At least five producers, led by EOG Resources Inc., are experimenting with shooting highly-pressurized natural gas into past-their-prime wells that have seen their output slip. The wells are then capped to build up pressure inside with the aim of dislodging any oil still hiding in the rock.Note: there are three others posts regarding EOR using natural gas.
Other notes from the linked story:
The methodology’s been used in conventional wells elsewhere with both natural gas and carbon dioxide for years, but it’s just now emerging in America’s fracked shale fields.
The win-win goal: The trapped gas is put to work, and there’s a 30%-to-70% gain in oil output from older wells, according to EOG.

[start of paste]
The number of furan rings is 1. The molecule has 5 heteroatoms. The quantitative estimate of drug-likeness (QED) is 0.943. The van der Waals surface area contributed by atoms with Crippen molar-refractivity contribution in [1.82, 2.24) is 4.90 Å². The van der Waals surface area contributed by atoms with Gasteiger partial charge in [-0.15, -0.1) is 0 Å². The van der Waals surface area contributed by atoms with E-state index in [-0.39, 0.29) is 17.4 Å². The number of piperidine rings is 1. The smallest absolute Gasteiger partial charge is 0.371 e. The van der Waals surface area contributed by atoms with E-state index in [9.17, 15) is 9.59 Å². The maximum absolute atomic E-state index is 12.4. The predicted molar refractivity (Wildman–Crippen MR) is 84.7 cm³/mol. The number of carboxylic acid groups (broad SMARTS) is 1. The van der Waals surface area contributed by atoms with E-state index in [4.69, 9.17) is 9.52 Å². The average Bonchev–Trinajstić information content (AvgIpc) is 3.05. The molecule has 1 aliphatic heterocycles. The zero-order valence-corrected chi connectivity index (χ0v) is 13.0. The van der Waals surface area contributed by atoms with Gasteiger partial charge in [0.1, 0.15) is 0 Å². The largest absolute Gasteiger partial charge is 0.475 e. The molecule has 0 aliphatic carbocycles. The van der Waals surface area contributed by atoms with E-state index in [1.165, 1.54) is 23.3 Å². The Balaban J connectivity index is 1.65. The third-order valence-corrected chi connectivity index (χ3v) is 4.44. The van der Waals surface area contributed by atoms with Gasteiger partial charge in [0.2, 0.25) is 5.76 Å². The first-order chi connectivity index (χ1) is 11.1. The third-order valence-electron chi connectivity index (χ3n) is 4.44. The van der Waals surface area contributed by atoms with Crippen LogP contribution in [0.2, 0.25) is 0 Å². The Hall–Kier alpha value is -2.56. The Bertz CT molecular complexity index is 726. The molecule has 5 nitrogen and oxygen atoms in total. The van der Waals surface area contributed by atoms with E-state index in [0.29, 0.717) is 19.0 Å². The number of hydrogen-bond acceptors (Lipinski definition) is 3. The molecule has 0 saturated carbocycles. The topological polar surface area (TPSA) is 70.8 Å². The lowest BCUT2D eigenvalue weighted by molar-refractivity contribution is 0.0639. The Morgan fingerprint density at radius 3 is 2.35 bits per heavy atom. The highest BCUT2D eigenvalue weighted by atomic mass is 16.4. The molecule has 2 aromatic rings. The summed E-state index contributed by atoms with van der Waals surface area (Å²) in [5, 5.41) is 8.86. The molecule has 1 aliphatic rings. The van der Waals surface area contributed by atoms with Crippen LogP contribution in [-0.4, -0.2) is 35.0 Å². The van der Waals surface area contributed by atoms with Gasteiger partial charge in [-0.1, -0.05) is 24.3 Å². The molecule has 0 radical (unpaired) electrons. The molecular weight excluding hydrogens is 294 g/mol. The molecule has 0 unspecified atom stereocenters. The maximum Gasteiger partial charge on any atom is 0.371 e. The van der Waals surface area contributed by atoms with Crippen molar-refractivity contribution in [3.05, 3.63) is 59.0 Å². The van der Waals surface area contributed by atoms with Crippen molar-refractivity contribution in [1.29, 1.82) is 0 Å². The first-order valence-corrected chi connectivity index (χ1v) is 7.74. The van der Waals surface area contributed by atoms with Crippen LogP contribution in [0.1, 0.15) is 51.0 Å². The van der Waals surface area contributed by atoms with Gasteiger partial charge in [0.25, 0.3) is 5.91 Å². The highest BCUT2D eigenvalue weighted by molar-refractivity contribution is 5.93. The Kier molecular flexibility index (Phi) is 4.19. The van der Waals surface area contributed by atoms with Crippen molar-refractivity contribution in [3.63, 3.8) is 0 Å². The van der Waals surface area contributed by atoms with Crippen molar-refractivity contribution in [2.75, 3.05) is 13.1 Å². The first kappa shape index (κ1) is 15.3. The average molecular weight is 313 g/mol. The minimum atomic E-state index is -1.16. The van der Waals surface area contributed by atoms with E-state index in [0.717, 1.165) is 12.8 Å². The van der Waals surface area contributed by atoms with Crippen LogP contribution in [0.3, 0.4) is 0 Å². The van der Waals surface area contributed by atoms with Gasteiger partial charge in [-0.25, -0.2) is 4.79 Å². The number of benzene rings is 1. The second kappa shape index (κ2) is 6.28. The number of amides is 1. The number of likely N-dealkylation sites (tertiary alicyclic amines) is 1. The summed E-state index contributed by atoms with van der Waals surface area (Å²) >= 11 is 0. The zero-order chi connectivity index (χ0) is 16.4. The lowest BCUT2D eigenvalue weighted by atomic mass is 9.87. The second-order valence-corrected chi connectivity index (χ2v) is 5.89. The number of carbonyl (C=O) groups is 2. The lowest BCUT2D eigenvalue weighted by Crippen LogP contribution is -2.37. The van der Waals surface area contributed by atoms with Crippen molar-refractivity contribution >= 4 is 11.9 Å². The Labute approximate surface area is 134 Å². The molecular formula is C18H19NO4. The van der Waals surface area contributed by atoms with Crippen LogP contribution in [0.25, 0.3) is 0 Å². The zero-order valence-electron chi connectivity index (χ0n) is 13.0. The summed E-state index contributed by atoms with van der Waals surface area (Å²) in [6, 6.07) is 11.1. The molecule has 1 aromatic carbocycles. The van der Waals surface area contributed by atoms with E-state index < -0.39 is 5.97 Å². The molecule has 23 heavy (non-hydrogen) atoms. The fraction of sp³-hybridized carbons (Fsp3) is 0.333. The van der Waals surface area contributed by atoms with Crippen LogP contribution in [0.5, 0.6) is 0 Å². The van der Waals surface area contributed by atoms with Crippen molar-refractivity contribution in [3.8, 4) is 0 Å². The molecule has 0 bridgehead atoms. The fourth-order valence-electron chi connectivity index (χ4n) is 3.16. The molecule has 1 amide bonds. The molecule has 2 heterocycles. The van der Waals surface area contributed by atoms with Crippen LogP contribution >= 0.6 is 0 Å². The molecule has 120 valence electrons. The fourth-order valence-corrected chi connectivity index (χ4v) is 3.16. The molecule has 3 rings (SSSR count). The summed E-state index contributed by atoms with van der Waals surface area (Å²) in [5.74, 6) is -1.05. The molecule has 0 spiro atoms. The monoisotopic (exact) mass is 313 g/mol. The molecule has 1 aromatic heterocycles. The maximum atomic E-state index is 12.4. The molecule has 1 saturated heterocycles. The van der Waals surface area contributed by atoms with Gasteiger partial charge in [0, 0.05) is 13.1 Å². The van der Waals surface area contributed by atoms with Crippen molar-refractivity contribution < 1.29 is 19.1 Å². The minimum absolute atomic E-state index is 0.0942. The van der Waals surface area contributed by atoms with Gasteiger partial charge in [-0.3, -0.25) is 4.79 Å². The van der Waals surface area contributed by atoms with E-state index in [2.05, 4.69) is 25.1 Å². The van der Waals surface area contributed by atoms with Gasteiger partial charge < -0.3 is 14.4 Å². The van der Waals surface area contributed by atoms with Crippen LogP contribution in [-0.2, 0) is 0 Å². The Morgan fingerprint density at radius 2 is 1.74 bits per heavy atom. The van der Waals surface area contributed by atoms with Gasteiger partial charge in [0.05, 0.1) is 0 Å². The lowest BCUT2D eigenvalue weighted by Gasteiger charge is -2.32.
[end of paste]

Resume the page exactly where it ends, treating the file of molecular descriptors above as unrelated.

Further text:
In late 2018, Permian flaring -- the burning off of associated gas -- more than doubled from a year earlier to 500 million cubic feet a day, and that’s likely to rise.
Generally, the use of injected gas is known as enhanced oil recovery, or EOR. Initially, EOG was the main company using natural gas to boost shale oil output, Krishnamoorti said by telephone. "But the fact is that now we have seen four other producers do it," he said. “And with remarkable results.”
EOG has been experimenting with EOR for at least three years in the Eagle Ford basin. Gas injection can potentially extend crude production volumes in older wells by 18 to 24 months, Krishnamoorti said. What’s still to be determined is how well EOR works in different types of rock formations.
For the most part, producers have disclosed little specific information about how well the new method performs, even in the Eagle Ford, where it is increasingly being adopted.Much, much more at the link.